Thread: Phosphate Opal
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Old 04-12-2009, 09:18 PM
Dave Bross Dave Bross is offline
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Strontium Carbonate, $1.75 a pound in a 50# bag. If all else fails all pottery supplies will have it. This isn't going to help in New England but I got it from Davens Pottery Supply in Atlanta for less than what the major chemical supplier wanted.

About the glowbars, this stuff is no relation to the radioactive Strontium 90 and not useable as a silicon carbide heating element so I think that covers both possible answers there?

In my E&T spreadsheet I'm using a factor of 1.38 for Strontium to calculate expansion. I had forgotten that it's nearly identical expansion to Barium at 1.40 so there's an easy substitution.
That batch I wrote out will come in at 96 in my tiny melter but will probably be off a good bit in a melter with power.

Here's some from Volf from the Strontium chapter:

"Because of its identical charge and similar effective radius, r1, Sr is sometimes compared with Pb, despite the differing electron configurations of the two elements. The latter are reflected in the different polarizabilities of the two elements and their properties in glass. Pb as an ion of a B-subgroup element with a high atomic weight is twice as polarizable as Sr. In contrast to Pb, Sr with its lower atomic refractivity neither decreases the surface tension nor concentrates in the glass surface. Electrostatic charges therefore are not created on the surface of Sr glass by friction, as is the case with lead glasses. The closeness of the radii of Sr and Pb is responsible for the possibility of replacing considerable amounts of lead oxide in glasses containing 30% of PbO; in this way, Partridge reduced the PbO content from 30 to 20% by introducing 2-15% wt.-% of SrO."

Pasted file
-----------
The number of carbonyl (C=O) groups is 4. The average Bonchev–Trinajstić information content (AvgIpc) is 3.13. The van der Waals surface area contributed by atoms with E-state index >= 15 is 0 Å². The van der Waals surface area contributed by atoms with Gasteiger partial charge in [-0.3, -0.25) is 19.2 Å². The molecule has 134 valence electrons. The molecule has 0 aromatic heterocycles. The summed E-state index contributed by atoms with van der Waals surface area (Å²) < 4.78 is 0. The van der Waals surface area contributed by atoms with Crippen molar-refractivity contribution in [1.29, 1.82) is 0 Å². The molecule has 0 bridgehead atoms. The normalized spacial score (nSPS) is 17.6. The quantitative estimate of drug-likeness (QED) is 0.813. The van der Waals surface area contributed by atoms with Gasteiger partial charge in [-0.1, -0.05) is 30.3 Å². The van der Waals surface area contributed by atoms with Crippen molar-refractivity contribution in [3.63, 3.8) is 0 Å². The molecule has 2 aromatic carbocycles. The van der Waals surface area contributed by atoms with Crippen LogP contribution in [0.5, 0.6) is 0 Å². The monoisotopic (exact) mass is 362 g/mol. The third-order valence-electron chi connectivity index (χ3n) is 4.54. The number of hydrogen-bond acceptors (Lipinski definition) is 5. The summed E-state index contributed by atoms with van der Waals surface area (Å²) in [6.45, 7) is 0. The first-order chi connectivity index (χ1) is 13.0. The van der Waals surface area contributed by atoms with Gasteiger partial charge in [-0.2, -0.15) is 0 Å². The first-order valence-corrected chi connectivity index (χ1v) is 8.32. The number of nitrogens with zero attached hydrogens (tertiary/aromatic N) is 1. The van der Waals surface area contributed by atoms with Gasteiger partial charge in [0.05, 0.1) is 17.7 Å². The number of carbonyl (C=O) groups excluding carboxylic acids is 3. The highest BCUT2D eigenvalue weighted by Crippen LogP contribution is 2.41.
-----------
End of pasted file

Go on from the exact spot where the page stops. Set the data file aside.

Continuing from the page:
There's more about how Strontium fines/melts better because it fluxes at a lower temp. and puts less gas into the melt than Barium.

Reading between the lines elsewhere in that chapter, Strontium does somethiing odd at over 15%, no particular details there as to what.

Another important point from Volf, Strontium glasses must have alumina in them or they will be less water resistant than calcium glasses.
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Last edited by Dave Bross; 04-12-2009 at 09:21 PM.
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